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Former integrity commissioner swept aside disclosures of wrongdoing Add to ...

Canada's former integrity commissioner Christiane Ouimet routinely swept aside serious disclosures of alleged wrongdoing by claiming that she lacked the jurisdiction to pursue them, according to a registry of the cases obtained by The Globe and Mail.

The caseload brought before Ms. Ouimet, who took early retirement last year before the Auditor-General concluded she was not properly performing her functions, suggest that some of the cases, if pursued, may have brought embarrassment to the government.

The log shows that 42 of the cases involved alleged misuse of taxpayer dollars or government assets. Another 50 or so cases involved charges of what is listed as "gross mismanagement." About 60 other allegations involved contraventions of Acts of Parliament.

In the integrity chair from 2007 to 2010, Ms. Ouimet and her officials examined 228 disclosures of alleged wrongdoing but upheld none of the complaints. In December she was mandated to appear before a parliamentary committee to explain her actions. She could not be found. She recently forwarded word that she was out of the country. She now says she will appear before the public accounts committee on March 10.

Opposition members on the committee suspect, and are out to prove, that her office, an independent agency not answerable to the Prime Minister's Office or the Privy Council Office, was pressured from above to cover up wrongdoing.

The docket obtained by The Globe provides a capsule summary of each case without going into specifics. A separate column is marked "Reasons for Decision" on them. In a great many cases, the reason stated is "Has been or could be more appropriately dealt with under another Act of Parliament."

Another rationale provided is that the case in question would require obtaining information from outside the public sector. Another is that "Subject matter of the disclosure did not meet the definition of wrongdoing."

Some of the other cases of complaint listed in the docket include: directing a person to commit wrongdoing; serious breach of code of conduct; substantial and specific danger to life, health, safety of persons or to the environment.; termination of employment; directing a person to commit wrongdoing.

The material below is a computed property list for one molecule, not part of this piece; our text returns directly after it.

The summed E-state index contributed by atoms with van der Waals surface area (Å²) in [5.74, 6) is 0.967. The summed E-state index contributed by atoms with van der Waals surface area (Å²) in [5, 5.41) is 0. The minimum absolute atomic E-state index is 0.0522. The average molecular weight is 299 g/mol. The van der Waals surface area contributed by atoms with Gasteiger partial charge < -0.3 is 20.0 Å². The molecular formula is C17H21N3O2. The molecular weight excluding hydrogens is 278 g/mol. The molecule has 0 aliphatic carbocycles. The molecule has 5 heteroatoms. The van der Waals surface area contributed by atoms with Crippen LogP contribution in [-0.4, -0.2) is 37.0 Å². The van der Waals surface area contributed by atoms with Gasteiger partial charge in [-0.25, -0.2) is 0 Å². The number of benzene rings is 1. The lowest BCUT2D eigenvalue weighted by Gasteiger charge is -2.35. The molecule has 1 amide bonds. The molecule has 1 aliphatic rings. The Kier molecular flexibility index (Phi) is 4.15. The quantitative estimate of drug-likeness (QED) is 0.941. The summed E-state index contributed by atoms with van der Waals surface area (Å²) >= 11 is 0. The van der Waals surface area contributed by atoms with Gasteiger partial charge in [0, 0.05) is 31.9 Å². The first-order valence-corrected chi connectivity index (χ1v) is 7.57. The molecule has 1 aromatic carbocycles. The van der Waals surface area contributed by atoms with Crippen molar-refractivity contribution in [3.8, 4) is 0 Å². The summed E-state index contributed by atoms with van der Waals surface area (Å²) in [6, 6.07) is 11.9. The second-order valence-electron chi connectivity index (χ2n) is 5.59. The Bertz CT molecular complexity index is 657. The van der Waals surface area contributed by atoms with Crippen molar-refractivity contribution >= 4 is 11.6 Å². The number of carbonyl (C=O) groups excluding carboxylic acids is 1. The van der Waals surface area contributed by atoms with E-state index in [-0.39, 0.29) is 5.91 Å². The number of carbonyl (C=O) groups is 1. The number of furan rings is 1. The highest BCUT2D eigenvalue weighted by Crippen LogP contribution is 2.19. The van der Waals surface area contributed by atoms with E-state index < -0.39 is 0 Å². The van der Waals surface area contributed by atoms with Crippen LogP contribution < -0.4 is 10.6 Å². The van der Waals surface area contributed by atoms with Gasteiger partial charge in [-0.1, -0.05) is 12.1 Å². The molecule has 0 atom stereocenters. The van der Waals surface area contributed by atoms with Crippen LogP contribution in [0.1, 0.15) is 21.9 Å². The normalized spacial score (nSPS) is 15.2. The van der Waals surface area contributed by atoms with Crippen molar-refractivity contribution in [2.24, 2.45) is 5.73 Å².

In her report tabled in December, Auditor-General Sheila Fraser, whose office interviewed many officials in the Integrity office, said that in many cases decisions to dismiss disclosures of wrongdoing "were not supported by either the nature of the work performed, the documentation on file, or both."

The 228 cases brought before Ms. Ouimet included 58 claims of reprisals against public servants who sought to speak out. These are all rejected by her office, the reason in some of them stated as: "No jurisdiction. Measures complained of did not meet the definition of reprisal, including insufficent or no evidence of a link with a protected disclosure."

Ms. Fraser's report came down hard against Ms. Ouimet's treatment of complainants who alleged reprisals. Her report found also that Ms. Ouimet berated and bullied and swore at staff.

Members of the Public Accounts Committee said in interviews that some of the cases appear to involve serious matters of fraud. Some individual complainants have come before committee members to discuss their cases privately, revealing details not yet made public.

The committee has asked for all correspondence between Ms. Ouimet's office and other government departments. That correspondence has begun to arrive and some of it, committee members said, includes correspondence with the PCO.

Committee members suspect Ms. Ouimet will use every legal loophole imaginable in her job description to defend her actions. Experts say the act governing her office does in fact leave itself open to varying interpretations and some leeway for the commissioner to claim cases are beyond her jurisdiction.

When she came into the post, Ms. Ouimet eliminated some of the investigators in her office and replaced them with lawyers.

Liberal committee member Navdeep Bains said Wednesday that given the government's reputation for secrecy, it is well possible that she was being pressured from above to dismiss sensitive cases.

Pierre Martel, who served in the integrity post (it was under a different name then) prior to Ms. Ouimet said he advised her, given the independence of the office, against communicating with the Privy Council Office. But he said one of the first things she did was to go and confer with the Clerk of the PCO.

An interim commissioner of integrity is now in place and is reviewing some of the old cases. In his experience, Mr. Martel said that about 20 per cent of cases that came before him justified investigations on the part of his office. Under Ms. Ouimet, seven of the 228 cases were followed up by investigations. Five were closed with no finding and two remained in limbo.

 

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